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If elementary particles are represented as oscillations of their respective fields, why are atomic orbitals said to represent the probability of finding an electron at a specific location in the electron cloud or orbitals like it is a solid particle? Isn’t it more plausible or intuitive to think of the atomic orbitals (wave functions, oscillations) as the actual particles (electrons) themselves? Like for example the way a single hydrogen atom is experimentally imaged here (specifically page 13, fig.3, if you don’t want to look through the whole article):

https://link.aps.org/accepted/10.1103/PhysRevLett.110.213001

Why are the results described as probability distributions in the above article? Or the way electrons are imaged here as something that looks like typical normal modes of oscillation (specifically last four pages of the first article and last page fig.4 in the second one):

https://arxiv.org/ftp/arxiv/papers/0708/0708.1060.pdf

http://portal.research.lu.se/ws/files/2746286/3224376.pdf

I understand that for example in the last two articles the images show the momentum distribution of the electrons, but wouldn't that distribution correlate to actual fluctuations of the substance of whatever the electron field would consist of?

Or if I have a totally wrong understanding please correct me.

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  • $\begingroup$ Atomic orbitals are a construct featured in quantum theories of particles, not in quantum field theory. The electrons are seen as point particles for that purpose. The predictions of quantum field theory should reproduce the predictions of single particle quantum mechanics in an appropriate limit. I do not know a precise treatement of this limit in the case of relativistic QFT. $\endgroup$ – Adomas Baliuka May 28 '17 at 19:21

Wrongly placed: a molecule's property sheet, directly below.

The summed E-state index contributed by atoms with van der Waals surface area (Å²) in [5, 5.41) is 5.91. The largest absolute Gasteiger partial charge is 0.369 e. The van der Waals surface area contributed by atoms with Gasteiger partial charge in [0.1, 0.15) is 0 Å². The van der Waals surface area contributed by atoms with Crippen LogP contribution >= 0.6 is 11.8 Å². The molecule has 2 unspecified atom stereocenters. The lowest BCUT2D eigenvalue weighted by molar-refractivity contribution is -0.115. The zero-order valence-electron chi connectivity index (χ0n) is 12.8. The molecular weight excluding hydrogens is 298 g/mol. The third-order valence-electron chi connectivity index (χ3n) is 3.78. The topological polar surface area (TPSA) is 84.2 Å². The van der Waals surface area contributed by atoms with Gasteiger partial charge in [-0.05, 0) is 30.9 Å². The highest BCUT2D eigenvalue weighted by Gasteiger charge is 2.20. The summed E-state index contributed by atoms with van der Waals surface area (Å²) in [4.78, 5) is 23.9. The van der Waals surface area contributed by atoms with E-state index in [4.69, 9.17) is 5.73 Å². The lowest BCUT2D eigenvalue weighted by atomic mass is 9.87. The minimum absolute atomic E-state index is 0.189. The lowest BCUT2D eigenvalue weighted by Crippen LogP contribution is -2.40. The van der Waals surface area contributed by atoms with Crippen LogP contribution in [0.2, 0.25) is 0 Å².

• $\begingroup$ If everything at the deepest level is made of little vibrating oscillations of fields (which sounds like a very logical and intuitive notion) what is the essence of these oscillations? Why do particles keep coming back to the picture? I mean of course the oscillations could be viewed as point particles, compared to macro scales, but not as solid particles. $\endgroup$ – Georgi Pavlov May 29 '17 at 18:34
  • $\begingroup$ When we combine Quantum Mechanical concepts with Field Concepts we get Quantum Field Theory. $\endgroup$ – Georgi Pavlov May 29 '17 at 18:34
  • $\begingroup$ a number of relevant questions and answers on physics.se come up if you google "wave packets in QFT" $\endgroup$ – anna v May 30 '17 at 3:38
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At energy scales sufficient for the creation or destruction of particle-antiparticle pairs, we have to talk in terms of fields. At low energies, we can talk in terms of $N$-particle states because $N$ cannot change. Then wavefunctions can describe these states, e.g. Slater determinants can describe systems of identical fermions. Orbitals describe individual electrons' probability distributions in such fixed-$N$ systems. This is what we expect in atomic physics.

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  • $\begingroup$ @GeorgiPavlov Empirical particles and waves and their duality are recovered in a suitable limit from field theory. Particles have therefore been described as "bumps on a field". $\endgroup$ – J.G. May 28 '17 at 20:10
  • $\begingroup$ So in reality a "solid particle" would be an abstract term while a localized transverse spherical standing wave (oscillation) would be a way better and real (accurate) representation of a "particle" and not the other way around. $\endgroup$ – Georgi Pavlov May 28 '17 at 20:11
  • $\begingroup$ I have only a basic understanding of concepts of QFT, because of the very short time I've been exposed to it, but I've always found mathematics really pleasant, so I gradually grasp its concepts more and more. Like Slater Determimants, applied to Wave Functions at the context of Atomic Orbitals. But on a basic physical picture, how can a field (some form of a 'fluid'-like substance) have bumps in it? What would be the essence of the bumps? It can have waves. Waves and bumps would be synonymous, also in the mentioned application at the mentioned context. $\endgroup$ – Georgi Pavlov May 28 '17 at 20:30
  • $\begingroup$ @GeorgiPavlov You'll understand these issues better if you study the integral representation of free fields, where you'll see wavelike coefficients of ladder operators, including creation operators that promote the vacuum to a $1$-particle state. $\endgroup$ – J.G. May 28 '17 at 20:32
  • $\begingroup$ I know about the mathematical formulation of creation and annihilation operators (again of course basic concepts) of course, as they are some of the most basic aspects of QFT. But they do not describe a 'solidification' of the field. Rather rippling or vibrating of the field, which creates certain normal modes. $\endgroup$ – Georgi Pavlov May 29 '17 at 5:58

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